Science is pretty cool, especially when you get to teach it using demonstrations and hands-on experiments. Thanks to a ChemClub Community Activities Grant from the American Chemical Society (ACS), students from Westside High School in Houston, Texas were able to show the 5th grade students at Askew Elementary School just how exciting chemistry can be.

Members of the Westside High School Academic Science Demonstration Chemistry Club spent 2 months during the fall semester and 2 months during the spring semester of the 2016-17 school year planning and organizing our “Morning of Chemistry” days. Once our preparation and planning was complete we presented two morning sessions to the students at Askew Elementary School. During each morning session, students learned about electric circuits, heat transfer, pressure and temperature relationships, combustion, polymers, and chemical reactions via a series of demonstrations and hands-on activities. Students were even allowed to take home a few “souvenirs” that resulted from the activities of the day!

Because science is important in many aspects of life, it’s important to get students interested early and keep them interested throughout middle school, high school, and life after graduation. The Westside High School chemistry club hopes to create citizen scientists one demo day at a time, and with the positive feedback from our first presentations, we plan to continue these “Mornings of Chemistry” next school year.

A Real-Life Mission to Mars

This poster outlines the major phases of the exploration of Mars.

While reading The Martian, our ACS ChemClub book study selection, it amazes me how real the story seems, even though we know humans have yet to travel to the Red Planet. But after reading the book you may have wondered how likely it is for a real mission to take place, rather that the fictional Ares Program in The Martian.

It turns out NASA is already developing the capabilities needed to send humans Mars in the 2030’s, a goal outlined in the bipartisan NASA Authorization Act of 2010 and in the U.S. National Space Policy, also issued in 2010. And it is not just NASA doing the planning, they are also working with commercial and international partners to create the Global Exploration Roadmap, which lays out a shared vision for coordinated human and robotic exploration of our solar system. In March 2017, the president of the U.S. signed a new law authorizing a manned NASA mission to Mars.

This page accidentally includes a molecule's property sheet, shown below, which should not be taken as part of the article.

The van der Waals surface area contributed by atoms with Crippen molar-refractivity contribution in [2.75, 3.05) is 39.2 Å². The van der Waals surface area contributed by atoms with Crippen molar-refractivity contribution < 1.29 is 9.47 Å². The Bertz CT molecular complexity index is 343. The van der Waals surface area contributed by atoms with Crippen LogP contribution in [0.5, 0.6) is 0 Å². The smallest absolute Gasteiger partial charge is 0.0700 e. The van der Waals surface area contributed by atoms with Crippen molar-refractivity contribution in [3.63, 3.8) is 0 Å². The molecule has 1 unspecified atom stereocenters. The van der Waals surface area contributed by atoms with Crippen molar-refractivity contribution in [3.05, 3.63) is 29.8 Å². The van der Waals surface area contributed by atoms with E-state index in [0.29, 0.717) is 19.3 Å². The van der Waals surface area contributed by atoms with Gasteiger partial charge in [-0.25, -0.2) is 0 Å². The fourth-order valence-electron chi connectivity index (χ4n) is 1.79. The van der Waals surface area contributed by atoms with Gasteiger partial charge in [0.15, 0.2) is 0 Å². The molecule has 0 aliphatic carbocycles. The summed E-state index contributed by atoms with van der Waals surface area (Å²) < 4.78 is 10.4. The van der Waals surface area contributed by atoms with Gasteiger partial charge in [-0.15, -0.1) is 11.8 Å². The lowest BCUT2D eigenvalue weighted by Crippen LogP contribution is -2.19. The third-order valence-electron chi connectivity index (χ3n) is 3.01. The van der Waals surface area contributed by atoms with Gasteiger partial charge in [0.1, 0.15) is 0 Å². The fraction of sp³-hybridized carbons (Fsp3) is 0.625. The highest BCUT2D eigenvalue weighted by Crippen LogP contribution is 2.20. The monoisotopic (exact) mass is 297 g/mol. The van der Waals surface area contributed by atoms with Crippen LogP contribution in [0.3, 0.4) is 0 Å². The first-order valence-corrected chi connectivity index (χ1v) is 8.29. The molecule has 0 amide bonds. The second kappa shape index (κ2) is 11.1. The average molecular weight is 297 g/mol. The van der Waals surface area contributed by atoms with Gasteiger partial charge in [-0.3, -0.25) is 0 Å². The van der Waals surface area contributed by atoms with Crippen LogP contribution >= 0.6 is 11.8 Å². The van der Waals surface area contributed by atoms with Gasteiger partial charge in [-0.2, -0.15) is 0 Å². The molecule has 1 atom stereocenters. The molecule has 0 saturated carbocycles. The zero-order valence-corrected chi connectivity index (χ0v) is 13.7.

The plans for exploring are complex and have many steps, but two big pieces of technology include NASA’s powerful Space Launch System rocket and Orion, a new generation spacecraft designed to carry astronauts into deep space.

The Orion Spacecraft will carry a crew of four. It is capable of missions as near as orbits around the earth to as far as Mars and beyond. Orion will have multiple uses, from transporting crew and supplies to the International Space Station to exploring deep space. NASA’s current goal is to have Orion operational by 2021.

Space Launch System will be the most powerful rocket ever.

The Space Launch System is classified as a super-heavy launch lift vehicle. It initially will be able to carry 70 metric tons of payload into Earth orbit. Upgrades in years to follow will double this capacity. The first version is scheduled to launch in 2018.

This NASA poster is one of several promoting a future mission to Mars.

The next step in going to Mars is to build the Deep Space Gateway and the Deep Space Transport. The Deep Space gateway will be like a small version of the International Space Station but will orbit around the moon. This will serve as an assembly station and rest stop for astronauts headed for Mars. It will have several docking ports and room to amass supplies and equipment.

The Deep Space Transport is a reusable spacecraft that will be stationed at the Gateway and will depart from there. After traveling to Mars it will return to the gateway for service and refitting and another mission. Other than landing humans on the surface of Mars and returning them safely, other details of the first mission to Mars are still in development.

And if you still think this sounds like science-fiction, consider that NASA has designed a series of posters to recruit the next generation of deep space voyagers! Although they are not quite ready to accept applications, they are definitely getting the word out that the future is real.

If you have any comments or questions about plans to travel to Mars, share your thoughts with us in the comment section and on Facebook or Twitter using #ACSChemClubBook.

Don’t forget, about the resource packet for the ChemClub Virtual Book Club, including the two contests that are still open: